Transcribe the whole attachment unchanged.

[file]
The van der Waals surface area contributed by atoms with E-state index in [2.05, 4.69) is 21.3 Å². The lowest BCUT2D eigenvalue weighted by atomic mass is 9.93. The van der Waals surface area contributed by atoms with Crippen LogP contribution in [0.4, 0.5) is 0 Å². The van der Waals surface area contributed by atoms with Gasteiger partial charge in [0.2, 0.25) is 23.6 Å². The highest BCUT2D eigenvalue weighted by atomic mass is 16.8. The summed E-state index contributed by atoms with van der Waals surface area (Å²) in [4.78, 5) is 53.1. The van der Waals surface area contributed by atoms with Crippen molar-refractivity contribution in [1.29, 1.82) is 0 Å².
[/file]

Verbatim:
The van der Waals surface area contributed by atoms with E-state index in [2.05, 4.69) is 21.3 Å². The lowest BCUT2D eigenvalue weighted by atomic mass is 9.93. The van der Waals surface area contributed by atoms with Crippen LogP contribution in [0.4, 0.5) is 0 Å². The van der Waals surface area contributed by atoms with Gasteiger partial charge in [0.2, 0.25) is 23.6 Å². The highest BCUT2D eigenvalue weighted by atomic mass is 16.8. The summed E-state index contributed by atoms with van der Waals surface area (Å²) in [4.78, 5) is 53.1. The van der Waals surface area contributed by atoms with Crippen molar-refractivity contribution in [1.29, 1.82) is 0 Å².